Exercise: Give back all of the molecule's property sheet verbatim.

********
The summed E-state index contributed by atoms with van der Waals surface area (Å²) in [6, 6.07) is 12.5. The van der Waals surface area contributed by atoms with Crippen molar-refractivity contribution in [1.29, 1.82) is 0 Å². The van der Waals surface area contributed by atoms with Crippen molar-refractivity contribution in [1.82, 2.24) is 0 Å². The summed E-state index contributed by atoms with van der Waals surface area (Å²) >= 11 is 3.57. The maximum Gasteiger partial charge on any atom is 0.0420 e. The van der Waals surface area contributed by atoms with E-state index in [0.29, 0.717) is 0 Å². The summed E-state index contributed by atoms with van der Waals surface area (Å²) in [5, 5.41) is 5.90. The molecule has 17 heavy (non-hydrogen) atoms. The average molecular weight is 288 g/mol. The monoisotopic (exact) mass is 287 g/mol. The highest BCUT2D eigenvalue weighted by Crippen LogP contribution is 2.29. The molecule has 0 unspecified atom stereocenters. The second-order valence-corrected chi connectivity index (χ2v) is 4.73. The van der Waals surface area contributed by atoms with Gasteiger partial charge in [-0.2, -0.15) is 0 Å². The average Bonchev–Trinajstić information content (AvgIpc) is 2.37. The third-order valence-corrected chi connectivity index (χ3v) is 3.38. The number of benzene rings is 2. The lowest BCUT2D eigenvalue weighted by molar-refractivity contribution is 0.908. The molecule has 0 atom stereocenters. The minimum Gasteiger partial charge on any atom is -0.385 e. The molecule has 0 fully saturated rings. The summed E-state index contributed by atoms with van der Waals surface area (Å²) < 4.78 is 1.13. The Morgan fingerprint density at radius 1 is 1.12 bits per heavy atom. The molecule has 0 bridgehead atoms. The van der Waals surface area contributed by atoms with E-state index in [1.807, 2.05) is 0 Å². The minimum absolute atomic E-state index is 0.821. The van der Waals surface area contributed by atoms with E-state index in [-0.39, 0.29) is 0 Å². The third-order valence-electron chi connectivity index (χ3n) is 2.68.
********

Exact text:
The summed E-state index contributed by atoms with van der Waals surface area (Å²) in [6, 6.07) is 12.5. The van der Waals surface area contributed by atoms with Crippen molar-refractivity contribution in [1.29, 1.82) is 0 Å². The van der Waals surface area contributed by atoms with Crippen molar-refractivity contribution in [1.82, 2.24) is 0 Å². The summed E-state index contributed by atoms with van der Waals surface area (Å²) >= 11 is 3.57. The maximum Gasteiger partial charge on any atom is 0.0420 e. The van der Waals surface area contributed by atoms with E-state index in [0.29, 0.717) is 0 Å². The summed E-state index contributed by atoms with van der Waals surface area (Å²) in [5, 5.41) is 5.90. The molecule has 17 heavy (non-hydrogen) atoms. The average molecular weight is 288 g/mol. The monoisotopic (exact) mass is 287 g/mol. The highest BCUT2D eigenvalue weighted by Crippen LogP contribution is 2.29. The molecule has 0 unspecified atom stereocenters. The second-order valence-corrected chi connectivity index (χ2v) is 4.73. The van der Waals surface area contributed by atoms with Gasteiger partial charge in [-0.2, -0.15) is 0 Å². The average Bonchev–Trinajstić information content (AvgIpc) is 2.37. The third-order valence-corrected chi connectivity index (χ3v) is 3.38. The number of benzene rings is 2. The lowest BCUT2D eigenvalue weighted by molar-refractivity contribution is 0.908. The molecule has 0 atom stereocenters. The minimum Gasteiger partial charge on any atom is -0.385 e. The molecule has 0 fully saturated rings. The summed E-state index contributed by atoms with van der Waals surface area (Å²) < 4.78 is 1.13. The Morgan fingerprint density at radius 1 is 1.12 bits per heavy atom. The molecule has 0 bridgehead atoms. The van der Waals surface area contributed by atoms with E-state index in [1.807, 2.05) is 0 Å². The minimum absolute atomic E-state index is 0.821. The van der Waals surface area contributed by atoms with E-state index in [-0.39, 0.29) is 0 Å². The third-order valence-electron chi connectivity index (χ3n) is 2.68.